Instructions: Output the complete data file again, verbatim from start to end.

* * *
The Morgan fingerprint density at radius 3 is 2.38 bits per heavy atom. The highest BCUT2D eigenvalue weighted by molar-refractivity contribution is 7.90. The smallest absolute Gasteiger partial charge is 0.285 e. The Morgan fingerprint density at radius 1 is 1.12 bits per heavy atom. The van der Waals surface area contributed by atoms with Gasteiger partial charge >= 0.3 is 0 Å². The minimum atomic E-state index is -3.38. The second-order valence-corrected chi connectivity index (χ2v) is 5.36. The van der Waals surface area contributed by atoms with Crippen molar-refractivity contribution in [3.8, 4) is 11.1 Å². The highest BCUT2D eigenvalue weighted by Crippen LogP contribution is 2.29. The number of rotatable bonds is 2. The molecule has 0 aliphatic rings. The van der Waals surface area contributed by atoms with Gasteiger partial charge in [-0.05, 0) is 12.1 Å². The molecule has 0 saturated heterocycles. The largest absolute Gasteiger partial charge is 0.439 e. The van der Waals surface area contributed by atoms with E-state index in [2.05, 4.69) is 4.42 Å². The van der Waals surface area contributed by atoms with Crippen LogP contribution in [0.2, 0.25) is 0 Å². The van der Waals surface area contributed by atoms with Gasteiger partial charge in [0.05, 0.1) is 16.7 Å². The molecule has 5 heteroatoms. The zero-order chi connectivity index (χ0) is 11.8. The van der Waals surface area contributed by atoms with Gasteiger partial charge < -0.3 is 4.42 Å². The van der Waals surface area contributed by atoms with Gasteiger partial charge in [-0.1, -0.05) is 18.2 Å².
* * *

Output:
The Morgan fingerprint density at radius 3 is 2.38 bits per heavy atom. The highest BCUT2D eigenvalue weighted by molar-refractivity contribution is 7.90. The smallest absolute Gasteiger partial charge is 0.285 e. The Morgan fingerprint density at radius 1 is 1.12 bits per heavy atom. The van der Waals surface area contributed by atoms with Gasteiger partial charge >= 0.3 is 0 Å². The minimum atomic E-state index is -3.38. The second-order valence-corrected chi connectivity index (χ2v) is 5.36. The van der Waals surface area contributed by atoms with Crippen molar-refractivity contribution in [3.8, 4) is 11.1 Å². The highest BCUT2D eigenvalue weighted by Crippen LogP contribution is 2.29. The number of rotatable bonds is 2. The molecule has 0 aliphatic rings. The van der Waals surface area contributed by atoms with Gasteiger partial charge in [-0.05, 0) is 12.1 Å². The molecule has 0 saturated heterocycles. The largest absolute Gasteiger partial charge is 0.439 e. The van der Waals surface area contributed by atoms with E-state index in [2.05, 4.69) is 4.42 Å². The van der Waals surface area contributed by atoms with Crippen LogP contribution in [0.2, 0.25) is 0 Å². The van der Waals surface area contributed by atoms with Gasteiger partial charge in [0.05, 0.1) is 16.7 Å². The molecule has 5 heteroatoms. The zero-order chi connectivity index (χ0) is 11.8. The van der Waals surface area contributed by atoms with Gasteiger partial charge < -0.3 is 4.42 Å². The van der Waals surface area contributed by atoms with Gasteiger partial charge in [-0.1, -0.05) is 18.2 Å².